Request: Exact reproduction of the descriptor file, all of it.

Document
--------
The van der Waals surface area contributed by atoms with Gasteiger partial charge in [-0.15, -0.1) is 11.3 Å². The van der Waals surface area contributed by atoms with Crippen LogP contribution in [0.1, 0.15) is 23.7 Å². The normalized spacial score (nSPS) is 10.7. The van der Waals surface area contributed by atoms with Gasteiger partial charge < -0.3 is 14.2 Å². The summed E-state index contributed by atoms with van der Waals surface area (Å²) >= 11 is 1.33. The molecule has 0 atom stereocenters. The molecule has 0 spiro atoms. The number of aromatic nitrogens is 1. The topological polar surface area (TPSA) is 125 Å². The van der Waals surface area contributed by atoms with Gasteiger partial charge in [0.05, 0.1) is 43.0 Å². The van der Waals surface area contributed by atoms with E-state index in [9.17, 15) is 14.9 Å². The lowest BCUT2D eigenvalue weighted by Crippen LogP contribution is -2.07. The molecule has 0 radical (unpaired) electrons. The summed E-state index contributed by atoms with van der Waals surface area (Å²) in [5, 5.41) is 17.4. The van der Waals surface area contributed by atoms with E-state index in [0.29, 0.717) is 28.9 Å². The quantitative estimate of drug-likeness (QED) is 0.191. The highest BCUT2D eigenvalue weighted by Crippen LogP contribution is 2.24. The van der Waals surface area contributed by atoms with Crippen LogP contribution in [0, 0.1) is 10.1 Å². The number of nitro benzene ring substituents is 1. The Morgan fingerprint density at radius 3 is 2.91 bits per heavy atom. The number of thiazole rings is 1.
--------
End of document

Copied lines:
The van der Waals surface area contributed by atoms with Gasteiger partial charge in [-0.15, -0.1) is 11.3 Å². The van der Waals surface area contributed by atoms with Crippen LogP contribution in [0.1, 0.15) is 23.7 Å². The normalized spacial score (nSPS) is 10.7. The van der Waals surface area contributed by atoms with Gasteiger partial charge < -0.3 is 14.2 Å². The summed E-state index contributed by atoms with van der Waals surface area (Å²) >= 11 is 1.33. The molecule has 0 atom stereocenters. The molecule has 0 spiro atoms. The number of aromatic nitrogens is 1. The topological polar surface area (TPSA) is 125 Å². The van der Waals surface area contributed by atoms with Gasteiger partial charge in [0.05, 0.1) is 43.0 Å². The van der Waals surface area contributed by atoms with E-state index in [9.17, 15) is 14.9 Å². The lowest BCUT2D eigenvalue weighted by Crippen LogP contribution is -2.07. The molecule has 0 radical (unpaired) electrons. The summed E-state index contributed by atoms with van der Waals surface area (Å²) in [5, 5.41) is 17.4. The van der Waals surface area contributed by atoms with E-state index in [0.29, 0.717) is 28.9 Å². The quantitative estimate of drug-likeness (QED) is 0.191. The highest BCUT2D eigenvalue weighted by Crippen LogP contribution is 2.24. The van der Waals surface area contributed by atoms with Crippen LogP contribution in [0, 0.1) is 10.1 Å². The number of nitro benzene ring substituents is 1. The Morgan fingerprint density at radius 3 is 2.91 bits per heavy atom. The number of thiazole rings is 1.